For one looking on at the Natural Sciences v Intelligent Design debate from the outside, on this one the latter has the more credible answer for me.

See also: Origins vs Operational Science and related articles





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Solstice V Equinox

“The solstice doesn’t always occur on 21 December. Sometimes it nudges into the early hours of 22 December, which will happen again next year. The hour of day also varies. Last year’s arrived at 17:11. Next year’s will at 04:38.”  Will I remember?

The National Post with graphics on the Solstice V Equinox

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Origin of Remembrance Day and 2014

How people power created Remembrance Day: As millions flock to see those Tower poppies, the remarkable story of how ordinary Britons won the right to honour the fallen

People Power Keeps Tower Poppies: Exhibition To Stay Until The End Of The Month” announces the Singapore News.

Millions of people have turned up to see the Tower of London Exhibition of ceramic made poppies – how did we come to where we are with Remembrance Day? Alwyn W. Turner gives us his insights to the history of Remembrance Day with an excerpt from “The Last Post” published in the Daily Mail, November 7, 2014. Said the Mail, “As millions flock to see those Tower poppies, the remarkable story of how ordinary Britons won the right to honour the fallen.”

 Excerpt from ‘The Last Post’

( The Last Post by Alwyn W. Turner (Aurum, £14.99). To buy a copy for £11.99 (free p&p for a limited time), visit Offer ends December 24).

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Wales: ‘The Nearly Nation’ Is My Homeland

Simon Jenkins’ essay on ‘the nearly nation’, Wales, gives this expat that feeling of nostalgia I experience every time I return to Wales to visit family and friends, and make new friends tracing family history.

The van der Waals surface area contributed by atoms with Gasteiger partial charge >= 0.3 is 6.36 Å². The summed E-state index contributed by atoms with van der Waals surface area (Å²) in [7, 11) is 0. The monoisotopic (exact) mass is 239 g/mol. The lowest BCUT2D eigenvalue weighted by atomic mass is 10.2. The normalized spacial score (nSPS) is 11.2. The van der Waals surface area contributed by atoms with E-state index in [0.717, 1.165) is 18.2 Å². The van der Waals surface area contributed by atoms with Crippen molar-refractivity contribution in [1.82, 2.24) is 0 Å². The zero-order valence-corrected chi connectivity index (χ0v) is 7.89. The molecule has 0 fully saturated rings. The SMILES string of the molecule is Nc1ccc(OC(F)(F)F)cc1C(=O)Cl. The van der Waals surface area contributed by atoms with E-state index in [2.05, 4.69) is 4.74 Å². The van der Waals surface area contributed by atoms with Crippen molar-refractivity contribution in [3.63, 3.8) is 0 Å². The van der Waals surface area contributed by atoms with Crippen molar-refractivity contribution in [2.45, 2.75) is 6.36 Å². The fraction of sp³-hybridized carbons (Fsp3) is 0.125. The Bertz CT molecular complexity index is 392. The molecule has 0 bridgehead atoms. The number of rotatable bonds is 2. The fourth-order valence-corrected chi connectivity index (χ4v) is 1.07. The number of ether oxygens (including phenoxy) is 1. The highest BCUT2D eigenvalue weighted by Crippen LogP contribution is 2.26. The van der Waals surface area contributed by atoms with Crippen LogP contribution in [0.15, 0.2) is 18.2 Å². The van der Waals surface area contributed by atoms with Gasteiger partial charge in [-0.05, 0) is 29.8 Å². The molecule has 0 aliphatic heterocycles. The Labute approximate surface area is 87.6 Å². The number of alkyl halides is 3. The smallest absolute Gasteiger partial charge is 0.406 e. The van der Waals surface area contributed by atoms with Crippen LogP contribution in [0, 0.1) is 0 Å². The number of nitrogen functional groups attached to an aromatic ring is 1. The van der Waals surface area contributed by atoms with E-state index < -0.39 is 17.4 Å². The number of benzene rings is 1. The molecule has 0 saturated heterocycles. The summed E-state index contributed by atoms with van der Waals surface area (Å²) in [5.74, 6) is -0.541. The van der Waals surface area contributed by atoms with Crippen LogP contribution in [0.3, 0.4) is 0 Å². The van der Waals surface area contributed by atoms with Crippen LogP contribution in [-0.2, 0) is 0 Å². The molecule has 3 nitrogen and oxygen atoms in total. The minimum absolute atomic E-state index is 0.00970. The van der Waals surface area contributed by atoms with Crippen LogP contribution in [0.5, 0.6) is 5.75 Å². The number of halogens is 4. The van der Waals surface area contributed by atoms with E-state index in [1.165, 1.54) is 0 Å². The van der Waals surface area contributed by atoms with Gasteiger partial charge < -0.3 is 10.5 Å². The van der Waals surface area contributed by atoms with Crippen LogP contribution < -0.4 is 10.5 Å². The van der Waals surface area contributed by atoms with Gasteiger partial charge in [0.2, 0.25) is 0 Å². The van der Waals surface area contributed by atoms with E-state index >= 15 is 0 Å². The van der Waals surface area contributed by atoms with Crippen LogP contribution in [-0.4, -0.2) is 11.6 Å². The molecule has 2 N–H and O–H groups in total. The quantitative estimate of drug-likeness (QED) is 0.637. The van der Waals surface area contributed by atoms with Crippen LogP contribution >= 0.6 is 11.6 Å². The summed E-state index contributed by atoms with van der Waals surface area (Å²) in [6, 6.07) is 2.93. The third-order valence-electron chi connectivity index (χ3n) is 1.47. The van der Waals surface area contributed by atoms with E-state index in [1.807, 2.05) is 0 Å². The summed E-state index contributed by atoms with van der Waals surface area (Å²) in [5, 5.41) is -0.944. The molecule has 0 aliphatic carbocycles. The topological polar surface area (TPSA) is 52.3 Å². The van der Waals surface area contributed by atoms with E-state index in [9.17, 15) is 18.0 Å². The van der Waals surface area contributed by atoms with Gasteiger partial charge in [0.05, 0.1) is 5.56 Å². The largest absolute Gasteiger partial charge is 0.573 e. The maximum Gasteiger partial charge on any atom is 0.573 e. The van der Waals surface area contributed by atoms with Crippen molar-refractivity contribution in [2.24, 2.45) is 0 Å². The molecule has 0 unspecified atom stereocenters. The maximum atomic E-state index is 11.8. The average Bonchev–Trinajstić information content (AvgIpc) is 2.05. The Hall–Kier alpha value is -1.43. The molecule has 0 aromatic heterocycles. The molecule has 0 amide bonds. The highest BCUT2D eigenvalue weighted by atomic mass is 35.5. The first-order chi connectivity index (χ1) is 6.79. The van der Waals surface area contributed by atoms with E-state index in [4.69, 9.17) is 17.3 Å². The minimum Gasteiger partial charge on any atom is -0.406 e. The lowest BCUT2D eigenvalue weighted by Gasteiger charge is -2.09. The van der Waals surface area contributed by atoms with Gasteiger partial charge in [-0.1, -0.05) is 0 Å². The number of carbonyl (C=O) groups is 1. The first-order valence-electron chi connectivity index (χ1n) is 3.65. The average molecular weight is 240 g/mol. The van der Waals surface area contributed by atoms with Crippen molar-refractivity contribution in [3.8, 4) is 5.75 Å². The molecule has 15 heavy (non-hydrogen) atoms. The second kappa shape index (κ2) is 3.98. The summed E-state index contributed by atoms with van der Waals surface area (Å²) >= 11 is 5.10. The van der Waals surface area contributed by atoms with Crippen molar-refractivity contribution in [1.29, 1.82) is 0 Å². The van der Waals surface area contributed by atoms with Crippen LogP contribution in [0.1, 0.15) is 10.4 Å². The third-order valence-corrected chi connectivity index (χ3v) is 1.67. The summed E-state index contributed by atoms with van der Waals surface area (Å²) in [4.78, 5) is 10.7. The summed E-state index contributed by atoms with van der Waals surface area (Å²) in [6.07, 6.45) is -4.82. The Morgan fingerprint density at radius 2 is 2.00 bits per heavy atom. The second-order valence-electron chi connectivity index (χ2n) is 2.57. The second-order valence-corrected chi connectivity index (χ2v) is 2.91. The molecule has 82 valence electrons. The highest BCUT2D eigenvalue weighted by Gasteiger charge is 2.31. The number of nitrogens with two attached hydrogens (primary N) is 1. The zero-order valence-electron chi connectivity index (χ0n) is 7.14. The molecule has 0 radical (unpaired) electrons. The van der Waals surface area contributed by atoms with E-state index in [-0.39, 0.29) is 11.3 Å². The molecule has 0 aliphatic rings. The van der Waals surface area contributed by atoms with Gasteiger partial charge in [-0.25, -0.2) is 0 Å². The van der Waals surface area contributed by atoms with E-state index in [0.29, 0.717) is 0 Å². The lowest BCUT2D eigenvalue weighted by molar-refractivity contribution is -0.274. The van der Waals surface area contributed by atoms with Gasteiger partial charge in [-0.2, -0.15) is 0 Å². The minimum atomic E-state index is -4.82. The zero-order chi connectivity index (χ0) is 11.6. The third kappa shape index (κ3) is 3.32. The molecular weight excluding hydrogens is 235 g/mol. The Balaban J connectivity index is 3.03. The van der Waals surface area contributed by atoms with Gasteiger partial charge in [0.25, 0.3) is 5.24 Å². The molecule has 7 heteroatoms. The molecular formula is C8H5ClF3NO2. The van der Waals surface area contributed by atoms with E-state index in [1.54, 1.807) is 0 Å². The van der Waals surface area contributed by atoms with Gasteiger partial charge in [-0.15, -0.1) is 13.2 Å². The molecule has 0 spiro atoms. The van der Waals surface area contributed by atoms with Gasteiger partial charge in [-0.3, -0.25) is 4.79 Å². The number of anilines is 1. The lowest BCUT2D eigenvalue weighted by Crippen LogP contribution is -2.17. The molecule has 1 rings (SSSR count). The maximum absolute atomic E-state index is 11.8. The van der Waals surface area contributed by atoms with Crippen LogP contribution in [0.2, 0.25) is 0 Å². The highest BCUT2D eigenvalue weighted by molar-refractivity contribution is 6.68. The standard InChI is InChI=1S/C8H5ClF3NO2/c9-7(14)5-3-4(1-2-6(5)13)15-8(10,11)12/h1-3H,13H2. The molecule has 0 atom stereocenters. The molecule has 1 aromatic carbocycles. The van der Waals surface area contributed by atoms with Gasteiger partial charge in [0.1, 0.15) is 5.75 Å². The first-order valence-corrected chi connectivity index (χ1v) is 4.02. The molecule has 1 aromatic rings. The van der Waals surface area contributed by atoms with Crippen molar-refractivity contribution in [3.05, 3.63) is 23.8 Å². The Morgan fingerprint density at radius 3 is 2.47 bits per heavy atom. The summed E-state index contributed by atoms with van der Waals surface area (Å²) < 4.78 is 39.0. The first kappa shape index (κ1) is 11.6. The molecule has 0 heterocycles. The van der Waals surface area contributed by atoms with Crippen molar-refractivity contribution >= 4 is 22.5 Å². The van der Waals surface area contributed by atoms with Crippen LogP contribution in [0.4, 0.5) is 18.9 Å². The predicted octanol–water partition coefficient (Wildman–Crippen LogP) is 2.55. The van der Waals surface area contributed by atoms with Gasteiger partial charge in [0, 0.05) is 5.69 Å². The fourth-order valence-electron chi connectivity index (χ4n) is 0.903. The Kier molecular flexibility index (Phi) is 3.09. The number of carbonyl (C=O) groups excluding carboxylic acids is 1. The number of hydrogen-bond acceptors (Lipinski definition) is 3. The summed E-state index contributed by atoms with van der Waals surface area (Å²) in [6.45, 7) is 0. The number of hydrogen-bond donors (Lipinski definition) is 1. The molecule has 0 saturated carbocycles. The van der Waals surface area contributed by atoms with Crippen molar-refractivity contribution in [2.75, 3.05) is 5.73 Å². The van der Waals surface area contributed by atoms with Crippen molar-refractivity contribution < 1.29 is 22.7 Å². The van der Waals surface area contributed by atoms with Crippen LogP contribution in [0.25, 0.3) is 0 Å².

Born and raised in Wales by Welsh speaking parents, they went to school to learn English; I went to school to learn Welsh, – that was the change in one generation. I worked in Wales for 17 years, the rest of my working life has been in England, so I found it interesting to read Simon Jenkins’ roundup of Wales. His essay has a very mixed reception reading through the comments.

Not part of the political scene I can’t really comment on the pros and cons of politics in Wales but I would personally be disappointed if Wales should choose the route for independence – just as disappointed if Scotland had chosen independence. Like Scot, Leslie Duncan, I wouldn’t want to have to have a passport or visa every time I entered Wales! And why give up being part of Great Briton where we still have voting rights to place ourselves under the control of EU where there are no voting rights. As the Scots have demonstrated, they have achieved more through ballot box than the UK will ever achieve under the EU!

For England, the English can’t deny that the mix of the Welsh, the Scots and the Irish bring a richness to England. And apart from Anne Robinson, the English I know who have visited Wales enjoy its geographical features and have an appreciation of its Welsh culture, although from my experience much of that has been lost with the closure of its many chapels with the consequent absence of many of the local Gymanfa’s; many chapel buildings have given way for other uses. But taking part in the South Wales 700 strong schools choir in the National Eisteddfod in Caerphilly was an experience never to be forgotten – well now, that is dating me!

If my family had not found work nearby, my wife and I would probably have made our way back to Wales after my retirement. Although so much has altered in Wales we love to return on our frequent visits to family and friends, with our only complaint being charged to cross the bridge! Although not everyone agrees with him, I found Simon Jenkins take on present day Wales, an interesting read.


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Scotland Remains Part Of The UK 2014

There is a hangover from Scotland’s Vote for Independence – disappointment for the Yes voters and relief for the ‘No’ voters. Will there be another move towards Scottish Independence by the next generation? My last post remains for posterity – if articles are accessible, will most newspapers have become paid subscriptions by then?